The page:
Regulatory Risk

Lightening the Burden of Proof

OSHA is considering reducing the burden of proof to find merit in a whistleblower's claims.
By: | October 27, 2014 • 5 min read

The Occupational Safety and Health Administration is working to ease the burden of proof for whistleblowers, according to Assistant Secretary of Labor for Occupational Safety and Health David Michaels.

“The memo will change the burden of proof to be based on a ‘reasonable cause’ that a violation occurred, which is a lesser burden to prove than a ‘preponderance of the evidence,’ ” Michaels said. “OSHA and the office of the Solicitor of Labor are working on this policy memo, and it should be completed shortly.”


From 2009 through June 30, 2014, OSHA issued 3,726 merit determinations on whistleblower cases, recovering more than $119 million in damages for the complainants, and reinstating 389 whistleblowers to their positions.

“In 2013, we more than doubled the number of merit determinations we issued in 2009, from 450 in fiscal year 2009 to 934 in fiscal year 2013,” Michaels said.

“These 934 merit determinations included 74 merit findings, 860 settlement agreements and awards of [more than] $25 million in total damages to whistleblower complainants, an 89 percent increase from the $13.25 million in damages awarded in fiscal year 2009.”

While the memo has yet to be published, an OSHA spokesperson said the change will not involve lowering the burden of proof.

“The agency is clarifying its policy on determining if a violation of a whistleblower-protection statute has occurred,” said the spokesperson, who added that the “reasonable cause” standard is found in many of OSHA’s whistleblower statues.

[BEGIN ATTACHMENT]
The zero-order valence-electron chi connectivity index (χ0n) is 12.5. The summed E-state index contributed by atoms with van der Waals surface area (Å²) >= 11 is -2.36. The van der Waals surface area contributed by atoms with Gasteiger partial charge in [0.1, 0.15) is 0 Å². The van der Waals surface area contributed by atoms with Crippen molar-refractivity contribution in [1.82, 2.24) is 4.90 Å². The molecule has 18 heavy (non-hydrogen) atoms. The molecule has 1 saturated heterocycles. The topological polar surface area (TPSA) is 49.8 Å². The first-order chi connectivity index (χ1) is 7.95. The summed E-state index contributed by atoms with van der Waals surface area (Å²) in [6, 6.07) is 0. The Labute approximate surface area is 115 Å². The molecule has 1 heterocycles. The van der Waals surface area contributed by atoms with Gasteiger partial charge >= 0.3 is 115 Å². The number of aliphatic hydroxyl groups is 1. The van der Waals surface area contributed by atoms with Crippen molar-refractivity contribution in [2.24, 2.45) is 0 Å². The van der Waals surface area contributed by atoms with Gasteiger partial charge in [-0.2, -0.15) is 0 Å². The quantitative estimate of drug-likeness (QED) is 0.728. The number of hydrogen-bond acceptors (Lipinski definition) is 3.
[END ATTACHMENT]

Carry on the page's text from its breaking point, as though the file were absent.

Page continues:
Others, however, believe the proposed change could lead to serious consequences for both employers and employees.

“I would brace for the worst. The agency is clearly going to lower the bar for claimants to establish a successful claim. The question is how low they will go.” — John F. Martin, shareholder, Ogletree Deakins

Gregory C. Keating, a Boston-based shareholder at Littler Mendelson, said Michaels and OSHA “believe that Sections 11(c) of the Occupational Safety and Health Act, which prohibits retaliation for complaining about safety problems, is outdated and needs sharper teeth. Lowering the burden of proof makes it easier for OSHA to establish liability for alleged retaliation.”

Gregory C. Keating, shareholder, Littler Mendelson

Gregory C. Keating, shareholder, Littler Mendelson

He is a member of OSHA’s Whistleblower Protection Advisory Committee (WPAC), which makes recommendations to the Secretary of Labor on ways to improve the fairness and effectiveness of whistleblower protections.